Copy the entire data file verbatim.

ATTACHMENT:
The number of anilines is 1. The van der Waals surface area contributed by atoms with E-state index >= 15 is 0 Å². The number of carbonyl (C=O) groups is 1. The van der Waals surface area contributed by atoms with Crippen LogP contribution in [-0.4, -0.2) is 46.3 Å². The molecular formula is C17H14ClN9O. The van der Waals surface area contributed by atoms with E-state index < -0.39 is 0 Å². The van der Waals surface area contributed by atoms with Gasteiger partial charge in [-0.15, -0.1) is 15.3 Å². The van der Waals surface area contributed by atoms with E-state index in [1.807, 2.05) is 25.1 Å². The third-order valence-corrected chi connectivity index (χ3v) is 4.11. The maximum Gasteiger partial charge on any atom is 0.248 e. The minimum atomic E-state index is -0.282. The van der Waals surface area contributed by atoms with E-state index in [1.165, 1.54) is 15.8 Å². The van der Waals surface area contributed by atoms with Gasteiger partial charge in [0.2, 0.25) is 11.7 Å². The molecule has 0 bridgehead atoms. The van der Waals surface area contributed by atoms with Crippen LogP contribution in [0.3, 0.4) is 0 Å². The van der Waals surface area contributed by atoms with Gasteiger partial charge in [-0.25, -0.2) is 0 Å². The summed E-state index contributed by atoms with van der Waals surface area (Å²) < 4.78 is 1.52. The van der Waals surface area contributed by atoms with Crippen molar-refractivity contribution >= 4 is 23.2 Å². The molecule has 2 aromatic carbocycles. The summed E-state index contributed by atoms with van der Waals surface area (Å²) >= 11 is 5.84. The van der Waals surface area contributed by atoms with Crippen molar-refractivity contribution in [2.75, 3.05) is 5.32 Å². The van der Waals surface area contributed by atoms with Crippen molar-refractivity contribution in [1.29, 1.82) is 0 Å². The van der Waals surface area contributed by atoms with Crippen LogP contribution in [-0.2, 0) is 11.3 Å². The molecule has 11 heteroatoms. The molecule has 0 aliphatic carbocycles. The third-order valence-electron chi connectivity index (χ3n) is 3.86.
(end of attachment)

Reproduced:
The number of anilines is 1. The van der Waals surface area contributed by atoms with E-state index >= 15 is 0 Å². The number of carbonyl (C=O) groups is 1. The van der Waals surface area contributed by atoms with Crippen LogP contribution in [-0.4, -0.2) is 46.3 Å². The molecular formula is C17H14ClN9O. The van der Waals surface area contributed by atoms with E-state index < -0.39 is 0 Å². The van der Waals surface area contributed by atoms with Gasteiger partial charge in [-0.15, -0.1) is 15.3 Å². The van der Waals surface area contributed by atoms with E-state index in [1.807, 2.05) is 25.1 Å². The third-order valence-corrected chi connectivity index (χ3v) is 4.11. The maximum Gasteiger partial charge on any atom is 0.248 e. The minimum atomic E-state index is -0.282. The van der Waals surface area contributed by atoms with E-state index in [1.165, 1.54) is 15.8 Å². The van der Waals surface area contributed by atoms with Gasteiger partial charge in [0.2, 0.25) is 11.7 Å². The molecule has 0 bridgehead atoms. The van der Waals surface area contributed by atoms with Crippen LogP contribution in [0.3, 0.4) is 0 Å². The van der Waals surface area contributed by atoms with Gasteiger partial charge in [-0.25, -0.2) is 0 Å². The summed E-state index contributed by atoms with van der Waals surface area (Å²) < 4.78 is 1.52. The van der Waals surface area contributed by atoms with Crippen molar-refractivity contribution >= 4 is 23.2 Å². The molecule has 2 aromatic carbocycles. The summed E-state index contributed by atoms with van der Waals surface area (Å²) >= 11 is 5.84. The van der Waals surface area contributed by atoms with Crippen molar-refractivity contribution in [2.75, 3.05) is 5.32 Å². The van der Waals surface area contributed by atoms with Crippen molar-refractivity contribution in [1.29, 1.82) is 0 Å². The van der Waals surface area contributed by atoms with Crippen LogP contribution in [-0.2, 0) is 11.3 Å². The molecule has 11 heteroatoms. The molecule has 0 aliphatic carbocycles. The third-order valence-electron chi connectivity index (χ3n) is 3.86.